You’ll Fall in Love With These Valentine’s Day-Themed Studio Portraits & Publicity Shots of Classic Movie Actresses

black and white image from the 1942 movie
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Marjorie Reynolds and Bing Crosby celebrate Valentine's Day at Holiday Inn (1942)

Happy Valentine’s Day to all you classic movie lovers out there!

To help you celebrate, we’ve dug up several Valentine’s Day-themed studio portraits and publicity images featuring legendary ladies of the big screen taken between the 1920s and early ’60s (these types of shots appear to have been especially prevalent during the ’20s and ’30s).


This first photo, taken Feb. 13, 1951, shows iconic star Monroe as a “Valentine cowgirl.”

a black and white Valentine's Day-themed studio portrait of Marilyn Monroe taken Feb. 13, 1951. Monroe is on the left of the photo, wearing a sexy cowgirl outfit with a cut-off top, short shorts and boots, with a heart strapped to her right thigh, which is facing the camera as she stands sideways. She has her head looking back a little as she aims a gun at a large paper heart on the bottom right of the photo.

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Another Valentine’s promo shot with Monroe, circa 1955.

Marilyn Monroe stands beside a large heart shape with an arrow through it for Valentine's Day in a 1955 studio portrait

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Studio portrait circa 1945.

Rita Hayworth holding Valentine candy heart in a studio portrait circa 1945.

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The original caption for this pic from early February 1952 describes Hepburn as “Broadway’s newest sweetheart” who will be starring in the play “Gigi.”

Audrey Hepburn makes a lovely Valentine decoration, complete with Cupid-like smile and arrow as she looks through a large heat-shaped opening with frills around it.

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Leigh models Valentine’s Day accessories in this circa 1945 photo.

Janet Leigh models Valentine's Day accessories, a heart-shaped bag in red kidskin with the words 'I Love You' in various languages, and gloves to match, circa 1945.

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Studio portrait from circa 1945.

1945 studio portrait of American actor and dancer Cyd Charisse holding and smiling through a large cutout heart valentine that reads, 'To My Valentine.'

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Studio portrait from 1949.

Actress Terry Moore, standing against a light blue background, wears a white blouse, red heart brooch and a white-and-red heart-shaped bonnet as she smiles in a 1949 Valentine's Day studio portrait.

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Original caption for this 1934 portrait reads: “Heart times are coming … Frances Drake, London actress and Paramount player, knows it and is prepared to send her Valentine’s greetings exclusively to you.”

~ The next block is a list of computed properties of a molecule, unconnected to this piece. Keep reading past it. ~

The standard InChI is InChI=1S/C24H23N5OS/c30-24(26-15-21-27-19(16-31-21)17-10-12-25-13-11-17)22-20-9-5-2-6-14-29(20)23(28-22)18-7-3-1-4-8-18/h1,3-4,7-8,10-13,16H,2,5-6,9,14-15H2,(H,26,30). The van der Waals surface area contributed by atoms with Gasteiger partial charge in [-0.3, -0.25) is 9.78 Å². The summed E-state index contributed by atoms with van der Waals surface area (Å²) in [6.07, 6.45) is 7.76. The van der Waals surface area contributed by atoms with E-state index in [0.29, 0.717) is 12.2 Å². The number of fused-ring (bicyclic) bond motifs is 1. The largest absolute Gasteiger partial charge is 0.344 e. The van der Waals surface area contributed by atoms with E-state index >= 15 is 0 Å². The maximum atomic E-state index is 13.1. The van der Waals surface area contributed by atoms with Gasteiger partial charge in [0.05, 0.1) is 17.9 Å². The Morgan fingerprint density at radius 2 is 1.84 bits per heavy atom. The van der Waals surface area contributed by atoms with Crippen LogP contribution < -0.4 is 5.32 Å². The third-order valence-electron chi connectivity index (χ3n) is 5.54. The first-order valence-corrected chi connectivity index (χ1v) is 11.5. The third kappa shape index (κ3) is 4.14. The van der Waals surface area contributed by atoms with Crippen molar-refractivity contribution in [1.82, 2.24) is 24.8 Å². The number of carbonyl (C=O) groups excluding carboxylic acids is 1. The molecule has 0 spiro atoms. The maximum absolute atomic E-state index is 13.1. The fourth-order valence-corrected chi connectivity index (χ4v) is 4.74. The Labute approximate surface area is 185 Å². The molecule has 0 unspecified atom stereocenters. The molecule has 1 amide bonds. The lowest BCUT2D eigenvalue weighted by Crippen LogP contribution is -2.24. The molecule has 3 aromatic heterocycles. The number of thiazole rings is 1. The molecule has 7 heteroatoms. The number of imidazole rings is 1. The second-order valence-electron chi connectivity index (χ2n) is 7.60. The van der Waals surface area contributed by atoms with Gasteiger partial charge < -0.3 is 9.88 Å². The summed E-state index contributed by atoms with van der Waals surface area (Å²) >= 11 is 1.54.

Actress Frances Drake, wearing a fancy gown with frills at the bottom and at the shoulders, leans against a wall that is illuminated by a heart-shaped spotlight, and with a paper heart affixed to the wall next to her, in this black-and-white Valentine's Day studio portrait from the early 1930s.

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Studio portrait, circa 1931.

Actress Judith Wood poses for a Valentine picture, Hollywood, California, early 1930s.

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Wing, billed in this circa 1935 photo’s original caption as “one of Paramount’s pretty young players,” poses as a “living Valentine.”

Actress Toby Wing poses as a living Valentine in this 1935 Valentine's Day studio portrait

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Circa 1961 publicity shot.

Actress and model Nancy Walters holds a heart-shaped box of chocolate on Valentine’s Day in a publicity shot from the the early 1960s.

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Studio portrait 1929.

Portrait of actress Nancy Carroll sitting inside a prop heart labeled 'Will You Be My Valentine', for Paramount Pictures, 1929.

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Studio portrait circa 1925.

American film actress Mary Brian posing with St. Valentine's Day hearts and greetings, circa 1925.

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A promotional portrait for the 1944 movie “Three Men in White,” in which Maxwell costarred with Lionel Barrymore and Van Johnson. Not sure how that ties in with Valentine’s Day, but then again, I have not seen the film.

American actor Marilyn Maxwell, posing in a Valentine's outfit, pops out of a heart-shaped box in a 1944 promotional portrait for director Willis Goldbeck's film, 'Three Men in White'.

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Studio portrait, January 1935.

a "Be my valentine" hat is worn by actress Marian Marsh. The hat has curves in the shape of a heart to fit on the head with a gilded arrow, piercing the head gear to form a decoration. Marsh is seated wearing the hat against a backround of hearts for Valentine's Day.

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Studio portrait circa 1925.

Portrait of American actress Jacqueline Logan as she poses for Valentine's Day with a number of hearts on ribbons, Hollywood, California, circa 1925.

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Studio portrait circa 1934.

Actress Dorothy Gulliver poses against a backdrop of a large heart, in which reads: "To My Valentine" in this 1930s studio portrait.

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